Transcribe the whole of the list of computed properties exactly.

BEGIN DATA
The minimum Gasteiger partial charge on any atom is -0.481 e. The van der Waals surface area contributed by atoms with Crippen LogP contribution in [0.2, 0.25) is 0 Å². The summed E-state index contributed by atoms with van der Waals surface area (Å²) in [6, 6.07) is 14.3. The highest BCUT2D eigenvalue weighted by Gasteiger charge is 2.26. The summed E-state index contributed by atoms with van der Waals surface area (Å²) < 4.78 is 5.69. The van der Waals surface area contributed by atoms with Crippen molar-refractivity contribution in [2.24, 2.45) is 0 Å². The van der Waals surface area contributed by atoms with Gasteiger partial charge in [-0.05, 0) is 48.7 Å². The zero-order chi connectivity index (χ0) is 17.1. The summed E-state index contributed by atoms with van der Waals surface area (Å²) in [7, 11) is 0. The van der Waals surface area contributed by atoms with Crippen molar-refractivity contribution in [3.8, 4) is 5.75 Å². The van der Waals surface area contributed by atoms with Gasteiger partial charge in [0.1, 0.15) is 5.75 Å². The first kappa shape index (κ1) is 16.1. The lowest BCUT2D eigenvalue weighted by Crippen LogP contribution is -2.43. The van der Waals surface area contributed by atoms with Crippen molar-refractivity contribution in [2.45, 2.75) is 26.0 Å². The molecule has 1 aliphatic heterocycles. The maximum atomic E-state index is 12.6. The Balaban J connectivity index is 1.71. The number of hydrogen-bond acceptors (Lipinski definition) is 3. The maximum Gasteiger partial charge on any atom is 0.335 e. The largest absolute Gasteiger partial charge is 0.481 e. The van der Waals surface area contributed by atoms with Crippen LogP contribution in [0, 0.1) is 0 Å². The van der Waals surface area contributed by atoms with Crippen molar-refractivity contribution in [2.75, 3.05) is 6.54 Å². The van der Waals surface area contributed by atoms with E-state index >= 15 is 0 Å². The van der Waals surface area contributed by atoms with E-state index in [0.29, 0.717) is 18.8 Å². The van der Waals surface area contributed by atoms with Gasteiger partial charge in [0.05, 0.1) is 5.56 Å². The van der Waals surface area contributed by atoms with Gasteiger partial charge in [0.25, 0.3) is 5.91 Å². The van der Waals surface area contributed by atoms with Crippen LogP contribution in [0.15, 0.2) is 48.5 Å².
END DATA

The minimum Gasteiger partial charge on any atom is -0.481 e. The van der Waals surface area contributed by atoms with Crippen LogP contribution in [0.2, 0.25) is 0 Å². The summed E-state index contributed by atoms with van der Waals surface area (Å²) in [6, 6.07) is 14.3. The highest BCUT2D eigenvalue weighted by Gasteiger charge is 2.26. The summed E-state index contributed by atoms with van der Waals surface area (Å²) < 4.78 is 5.69. The van der Waals surface area contributed by atoms with Crippen molar-refractivity contribution in [2.24, 2.45) is 0 Å². The van der Waals surface area contributed by atoms with Gasteiger partial charge in [-0.05, 0) is 48.7 Å². The zero-order chi connectivity index (χ0) is 17.1. The summed E-state index contributed by atoms with van der Waals surface area (Å²) in [7, 11) is 0. The van der Waals surface area contributed by atoms with Crippen molar-refractivity contribution in [3.8, 4) is 5.75 Å². The van der Waals surface area contributed by atoms with Gasteiger partial charge in [0.1, 0.15) is 5.75 Å². The first kappa shape index (κ1) is 16.1. The lowest BCUT2D eigenvalue weighted by Crippen LogP contribution is -2.43. The van der Waals surface area contributed by atoms with Crippen molar-refractivity contribution in [2.45, 2.75) is 26.0 Å². The molecule has 1 aliphatic heterocycles. The maximum atomic E-state index is 12.6. The Balaban J connectivity index is 1.71. The number of hydrogen-bond acceptors (Lipinski definition) is 3. The maximum Gasteiger partial charge on any atom is 0.335 e. The largest absolute Gasteiger partial charge is 0.481 e. The van der Waals surface area contributed by atoms with Crippen LogP contribution in [0, 0.1) is 0 Å². The van der Waals surface area contributed by atoms with Crippen molar-refractivity contribution in [2.75, 3.05) is 6.54 Å². The van der Waals surface area contributed by atoms with E-state index >= 15 is 0 Å². The van der Waals surface area contributed by atoms with E-state index in [0.29, 0.717) is 18.8 Å². The van der Waals surface area contributed by atoms with Gasteiger partial charge in [0.05, 0.1) is 5.56 Å². The van der Waals surface area contributed by atoms with Gasteiger partial charge in [0.25, 0.3) is 5.91 Å². The van der Waals surface area contributed by atoms with Crippen LogP contribution in [0.15, 0.2) is 48.5 Å².